Padraig Harrington gives a slightly guarded interview to Sky Sports. He explains the psychology of the situation: his team haven’t been sent out to win nine points; they’re each trying to win one. He pauses a long while upon being asked whether McIlroy requested the lead spot; it was the captain’s decision but everyone is happy with where they’re playing. He then wanders off looking a little pensive. All the while, his opposite number Steve Stricker can be seen in shot behind him, with the relaxed, content smile of a club captain who has just ordered a triple gin and a bowl of chips.
Here we go, then! One way or another, this is going to be memorable. Is Sunday at the Ryder Cup ever anything but? Team Europe – holders of the Ryder Cup, but in all probability not for much longer – take to the first tee, where bedlam reigns, the denizens of the bleachers in party mood. Smiles from Padraig Harrington and his lead man Rory McIlroy. US vice captain Fred Couples comes over to say hello. McIlroy will hit the first drive of the Sunday singles. He steps up, now looking a little nervous, understandably so given his form … then just about drives the green, 350 yards away. His opponent Xander Schauffele up next … and the Olympic champion makes it to the fringe, too. Off they go! Here we go!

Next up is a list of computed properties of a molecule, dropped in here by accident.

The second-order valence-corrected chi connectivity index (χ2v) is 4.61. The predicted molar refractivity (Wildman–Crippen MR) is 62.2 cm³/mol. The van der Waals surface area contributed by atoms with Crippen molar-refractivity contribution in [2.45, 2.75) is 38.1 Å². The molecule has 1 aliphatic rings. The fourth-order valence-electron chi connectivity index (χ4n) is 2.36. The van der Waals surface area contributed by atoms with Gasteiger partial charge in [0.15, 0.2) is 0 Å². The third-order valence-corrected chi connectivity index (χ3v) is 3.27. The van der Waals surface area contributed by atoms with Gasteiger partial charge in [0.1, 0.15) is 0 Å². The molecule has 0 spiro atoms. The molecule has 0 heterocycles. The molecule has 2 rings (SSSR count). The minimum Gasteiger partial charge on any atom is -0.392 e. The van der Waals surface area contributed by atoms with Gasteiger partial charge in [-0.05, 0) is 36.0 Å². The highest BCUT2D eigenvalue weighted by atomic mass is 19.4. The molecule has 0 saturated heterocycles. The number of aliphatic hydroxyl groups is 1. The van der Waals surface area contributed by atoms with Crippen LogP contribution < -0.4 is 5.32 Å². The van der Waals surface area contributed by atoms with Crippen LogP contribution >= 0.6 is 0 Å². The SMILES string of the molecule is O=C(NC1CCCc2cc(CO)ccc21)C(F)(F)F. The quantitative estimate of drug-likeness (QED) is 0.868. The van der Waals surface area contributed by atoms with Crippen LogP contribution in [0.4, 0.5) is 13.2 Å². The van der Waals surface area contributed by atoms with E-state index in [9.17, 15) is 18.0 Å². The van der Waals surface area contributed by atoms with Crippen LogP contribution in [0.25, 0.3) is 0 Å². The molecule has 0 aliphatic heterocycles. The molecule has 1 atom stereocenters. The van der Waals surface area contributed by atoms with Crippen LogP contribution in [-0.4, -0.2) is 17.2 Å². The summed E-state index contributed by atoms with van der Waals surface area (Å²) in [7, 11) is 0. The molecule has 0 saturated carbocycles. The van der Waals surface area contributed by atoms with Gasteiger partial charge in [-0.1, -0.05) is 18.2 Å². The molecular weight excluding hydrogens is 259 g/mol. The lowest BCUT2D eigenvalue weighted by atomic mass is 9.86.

USA 11-5 Europe
For the fourth session in a row, Europe are in desperate need of a fast start. Fourth time lucky, then? Well, if they’re to retain or win the 43rd Ryder Cup Matches, they’ll need to do something that’s never been done before in the entire history of this grand old transatlantic competition: recover a five-point deficit going into the singles.
If they manage it, they’ll knock 2012’s Miracle of Medinah and 1999’s Battle of Brookline into a cocked beanie. Hey, you never know, though perhaps they’d do better to set themselves a more realistic target: getting into double figures, which would ensure they at least beat Europe’s worst-ever total (9½ at Walton Heath in 1981) and better the performance of Hal Sutton’s corked 2004 vintage, who also went into the singles 11-5 down and only managed 4½ further points en route to the USA’s largest-ever defeat. Modest ambitions, but you’ve seen how the first two days played out against this stunningly talented American team.
Still, the Ryder Cup’s the Ryder Cup, ain’t that the truth. And its history shows that nothing’s over until it’s over. If Europe do somehow pull off the nigh-on impossible, their fans can thank me for tempting fate afterwards. Rout, procession, or jaw-dropping comeback, let’s enjoy the golf. It’s on! Here are the tee times (all BST):
5.04 pm: Rory McIlroy v Xander Schauffele 5.15 pm: Shane Lowry v Patrick Cantlay 5.26 pm: Jon Rahm v Scottie Scheffler 5.37 pm: Sergio Garcia v Bryson DeChambeau 5.48 pm: Viktor Hovland v Collin Morikawa 5.59 pm: Paul Casey v Dustin Johnson 6.10 pm: Bernd Wiesberger v Brooks Koepka 6.21 pm: Ian Poulter v Tony Finau 6.32 pm: Tyrell Hatton v Justin Thomas 6.43 pm: Lee Westwood v Harris English 6.54 pm: Tommy Fleetwood v Jordan Spieth 7.05 pm: Matt Fitzpatrick v Daniel Berger